Erin Hughes received the Ingeborg L. and O. Byron Ward Outstanding Thesis Award from Villanova University. The award is given to an MS student for a particularly excellent thesis and thesis project. Erin’s master’s thesis validated a new measure of self-expansion preferences and examined how differing motivation to self-expand between romantic couples impacted both individual and relational well-being.
Previous research examining self-expansion has typically combined self-expansion and arousal within the same activity. This paper determines that self-expansion, not arousal, drives the benefits of these activities on relationship and individual well-being.
Tomlinson, J. M., Hughes, E. K., Lewandowski, G. W., Aron, A., & Geyer, R. (2018). Do shared self-expanding activities have to be physically arousing? Journal of Social and Personal Relationships. Advance online publication.
This paper finds that low passion for a partner predicts reduced commitment -- unless you believe that diminished passion can be recovered.
Kathleen Carswell has begun a postdoctoral fellowship with Emily Impett at the University of Toronto. She will be researching romantic passion and desire.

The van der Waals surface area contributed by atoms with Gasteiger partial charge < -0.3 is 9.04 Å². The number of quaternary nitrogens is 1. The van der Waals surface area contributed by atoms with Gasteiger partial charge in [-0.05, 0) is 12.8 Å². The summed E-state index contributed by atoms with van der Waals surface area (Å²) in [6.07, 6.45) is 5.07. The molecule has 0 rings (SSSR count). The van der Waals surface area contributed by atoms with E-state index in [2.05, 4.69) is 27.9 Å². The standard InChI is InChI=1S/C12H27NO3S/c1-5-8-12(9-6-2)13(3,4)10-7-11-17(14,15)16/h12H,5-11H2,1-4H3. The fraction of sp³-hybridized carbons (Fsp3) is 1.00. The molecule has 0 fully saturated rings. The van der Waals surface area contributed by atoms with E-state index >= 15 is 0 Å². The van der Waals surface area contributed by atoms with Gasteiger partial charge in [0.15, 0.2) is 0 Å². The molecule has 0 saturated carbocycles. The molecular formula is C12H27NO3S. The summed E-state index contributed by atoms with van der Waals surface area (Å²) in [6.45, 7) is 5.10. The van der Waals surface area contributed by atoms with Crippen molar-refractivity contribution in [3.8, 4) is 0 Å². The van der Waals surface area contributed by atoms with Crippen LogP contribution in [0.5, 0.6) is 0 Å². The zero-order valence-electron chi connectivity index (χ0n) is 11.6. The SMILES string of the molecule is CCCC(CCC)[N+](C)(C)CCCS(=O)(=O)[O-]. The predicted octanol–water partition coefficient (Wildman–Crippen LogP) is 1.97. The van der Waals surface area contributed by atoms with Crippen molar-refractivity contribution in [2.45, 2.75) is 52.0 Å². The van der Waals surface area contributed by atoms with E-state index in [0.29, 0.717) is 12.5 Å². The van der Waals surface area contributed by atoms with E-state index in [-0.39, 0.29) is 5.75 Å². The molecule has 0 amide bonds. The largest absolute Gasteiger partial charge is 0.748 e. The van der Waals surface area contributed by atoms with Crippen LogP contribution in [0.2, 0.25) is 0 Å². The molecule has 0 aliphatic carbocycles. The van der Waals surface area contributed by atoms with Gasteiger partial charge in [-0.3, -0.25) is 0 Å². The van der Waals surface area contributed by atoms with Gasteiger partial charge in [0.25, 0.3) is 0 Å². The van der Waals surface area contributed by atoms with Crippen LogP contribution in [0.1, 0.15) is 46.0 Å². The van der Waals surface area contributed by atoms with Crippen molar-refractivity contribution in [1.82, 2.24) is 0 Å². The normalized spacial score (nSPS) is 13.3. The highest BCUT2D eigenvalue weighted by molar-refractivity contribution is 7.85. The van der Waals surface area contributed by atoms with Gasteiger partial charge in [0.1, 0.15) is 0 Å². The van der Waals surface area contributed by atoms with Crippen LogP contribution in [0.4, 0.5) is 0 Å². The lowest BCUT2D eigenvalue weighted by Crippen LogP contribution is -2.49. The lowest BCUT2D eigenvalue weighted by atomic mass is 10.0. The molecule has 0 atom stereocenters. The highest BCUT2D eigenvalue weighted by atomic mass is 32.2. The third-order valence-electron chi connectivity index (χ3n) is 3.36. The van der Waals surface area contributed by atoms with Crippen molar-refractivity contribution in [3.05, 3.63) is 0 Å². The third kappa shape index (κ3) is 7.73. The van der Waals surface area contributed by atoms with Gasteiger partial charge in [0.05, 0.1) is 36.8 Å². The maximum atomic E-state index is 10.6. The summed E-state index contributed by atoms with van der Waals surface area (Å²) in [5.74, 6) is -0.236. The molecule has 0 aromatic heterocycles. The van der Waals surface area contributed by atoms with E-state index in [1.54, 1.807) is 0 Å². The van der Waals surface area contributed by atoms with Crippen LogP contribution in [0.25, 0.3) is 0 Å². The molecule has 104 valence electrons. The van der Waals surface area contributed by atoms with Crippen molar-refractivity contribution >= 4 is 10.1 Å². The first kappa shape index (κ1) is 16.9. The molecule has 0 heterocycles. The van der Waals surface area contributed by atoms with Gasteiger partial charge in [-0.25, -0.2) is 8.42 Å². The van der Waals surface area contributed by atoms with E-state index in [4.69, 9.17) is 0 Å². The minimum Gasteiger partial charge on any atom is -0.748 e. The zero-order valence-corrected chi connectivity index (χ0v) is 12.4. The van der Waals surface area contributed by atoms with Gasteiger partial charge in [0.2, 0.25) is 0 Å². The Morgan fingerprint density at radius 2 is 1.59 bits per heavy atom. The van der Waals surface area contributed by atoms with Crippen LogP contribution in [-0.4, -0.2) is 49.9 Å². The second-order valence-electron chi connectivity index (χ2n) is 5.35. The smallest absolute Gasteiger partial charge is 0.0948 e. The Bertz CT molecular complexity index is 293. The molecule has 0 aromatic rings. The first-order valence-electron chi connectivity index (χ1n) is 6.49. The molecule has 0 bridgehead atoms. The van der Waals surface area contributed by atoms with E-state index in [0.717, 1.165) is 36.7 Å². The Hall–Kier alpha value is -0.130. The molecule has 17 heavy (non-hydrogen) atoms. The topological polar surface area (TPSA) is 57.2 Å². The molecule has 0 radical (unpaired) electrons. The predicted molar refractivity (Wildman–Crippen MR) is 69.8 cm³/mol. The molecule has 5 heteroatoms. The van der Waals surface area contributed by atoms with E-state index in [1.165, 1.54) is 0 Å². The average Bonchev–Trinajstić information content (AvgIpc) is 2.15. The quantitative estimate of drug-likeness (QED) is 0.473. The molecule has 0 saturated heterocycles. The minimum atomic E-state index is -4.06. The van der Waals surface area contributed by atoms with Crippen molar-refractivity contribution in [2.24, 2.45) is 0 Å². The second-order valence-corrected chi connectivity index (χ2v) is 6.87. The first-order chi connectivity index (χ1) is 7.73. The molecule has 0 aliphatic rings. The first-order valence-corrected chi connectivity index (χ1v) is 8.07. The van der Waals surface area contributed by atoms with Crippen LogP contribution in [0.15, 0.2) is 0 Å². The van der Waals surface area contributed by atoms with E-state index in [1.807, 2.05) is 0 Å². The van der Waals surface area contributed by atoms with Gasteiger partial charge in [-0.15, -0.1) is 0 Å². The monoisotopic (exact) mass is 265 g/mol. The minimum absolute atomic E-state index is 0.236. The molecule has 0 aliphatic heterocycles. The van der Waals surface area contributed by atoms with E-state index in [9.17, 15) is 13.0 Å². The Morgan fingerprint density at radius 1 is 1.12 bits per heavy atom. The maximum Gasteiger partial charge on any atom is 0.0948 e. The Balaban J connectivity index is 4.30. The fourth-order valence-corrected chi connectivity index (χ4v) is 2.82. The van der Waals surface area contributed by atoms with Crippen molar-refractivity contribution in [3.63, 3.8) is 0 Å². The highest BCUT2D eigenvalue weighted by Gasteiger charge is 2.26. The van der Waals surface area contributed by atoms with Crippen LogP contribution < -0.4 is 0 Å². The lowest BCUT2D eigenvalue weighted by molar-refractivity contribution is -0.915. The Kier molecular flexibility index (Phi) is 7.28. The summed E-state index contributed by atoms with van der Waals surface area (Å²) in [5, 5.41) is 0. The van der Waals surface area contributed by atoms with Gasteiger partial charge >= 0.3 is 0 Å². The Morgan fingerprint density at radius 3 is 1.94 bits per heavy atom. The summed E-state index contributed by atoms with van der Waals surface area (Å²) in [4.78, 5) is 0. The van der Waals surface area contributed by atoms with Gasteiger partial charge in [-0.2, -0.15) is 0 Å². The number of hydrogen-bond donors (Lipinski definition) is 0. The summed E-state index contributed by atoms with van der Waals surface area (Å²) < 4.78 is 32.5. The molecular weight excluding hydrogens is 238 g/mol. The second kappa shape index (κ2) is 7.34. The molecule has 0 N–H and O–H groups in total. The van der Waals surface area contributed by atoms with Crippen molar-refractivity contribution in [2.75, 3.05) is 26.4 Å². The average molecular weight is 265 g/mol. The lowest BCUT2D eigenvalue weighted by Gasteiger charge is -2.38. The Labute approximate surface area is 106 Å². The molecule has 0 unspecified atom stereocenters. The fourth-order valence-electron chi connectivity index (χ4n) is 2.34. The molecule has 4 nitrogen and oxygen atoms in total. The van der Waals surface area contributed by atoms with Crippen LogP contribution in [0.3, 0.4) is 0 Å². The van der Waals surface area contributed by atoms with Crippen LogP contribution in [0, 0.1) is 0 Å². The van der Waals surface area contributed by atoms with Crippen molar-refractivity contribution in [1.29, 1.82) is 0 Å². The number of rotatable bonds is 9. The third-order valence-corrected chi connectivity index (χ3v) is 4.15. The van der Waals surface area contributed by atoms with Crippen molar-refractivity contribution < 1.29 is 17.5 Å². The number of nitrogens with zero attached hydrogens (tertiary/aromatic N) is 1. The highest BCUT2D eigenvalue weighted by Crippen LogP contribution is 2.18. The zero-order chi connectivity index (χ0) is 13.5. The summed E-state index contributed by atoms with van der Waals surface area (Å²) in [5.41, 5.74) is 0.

Grace Larson has accepted a postdoctoral fellowship to work with Wilhelm Hofmann and Francesca Righetti at the University of Cologne. She will be researching how implicit partner evaluations are influenced by everyday behavior in romantic relationships, as well as how these evaluations affect partners' interactions with each other.
The paper examines potential costs to the self-concept of attachment avoidance. Avoidant individuals experience low self-concept clarity, in part because they do not receive self-verification from their romantic partners.
Emery, L. F., Gardner, W. L., Carswell, K. L., & Finkel, E. J. (in press). You can’t see the real me: Attachment avoidance, self-verification, and self-concept clarity. Personality and Social Psychology Bulletin.
This paper examines predictors of how people react when their partners change. People who feel confused about who they are tend to undermine their partner's changes, with downstream relationship quality implications.
Emery, L. F., Gardner, W. L., Finkel, E. J., & Carswell, K. L. (in press). “You’ve changed”: Low self-concept clarity predicts lack of support for partner change. Personality and Social Psychology Bulletin.
This paper reviews the I3 Model, a metatheoretical approach to predicting how likely a given behavior is to occur and the intensity of that behavior. This model provides an organizing approach to the existing literature on aggression.
Finkel, E. J., & Hall, A. N. (2017). The I3 Model: A metatheoretical framework for understanding aggression. Current Opinion in Psychology.
Eli Finkel and colleagues received the Daniel M. Wegner Theoretical Innovation Prize from the Society for Personality and Social Psychology (SPSP). The award recognizes the paper or chapter published within the past year that has been "judged to provide the most innovative theoretical contribution to social/personality psychology." They received the award for their paper on Transactive Goal Dynamics, a theory investigating how close relationships influence goal success.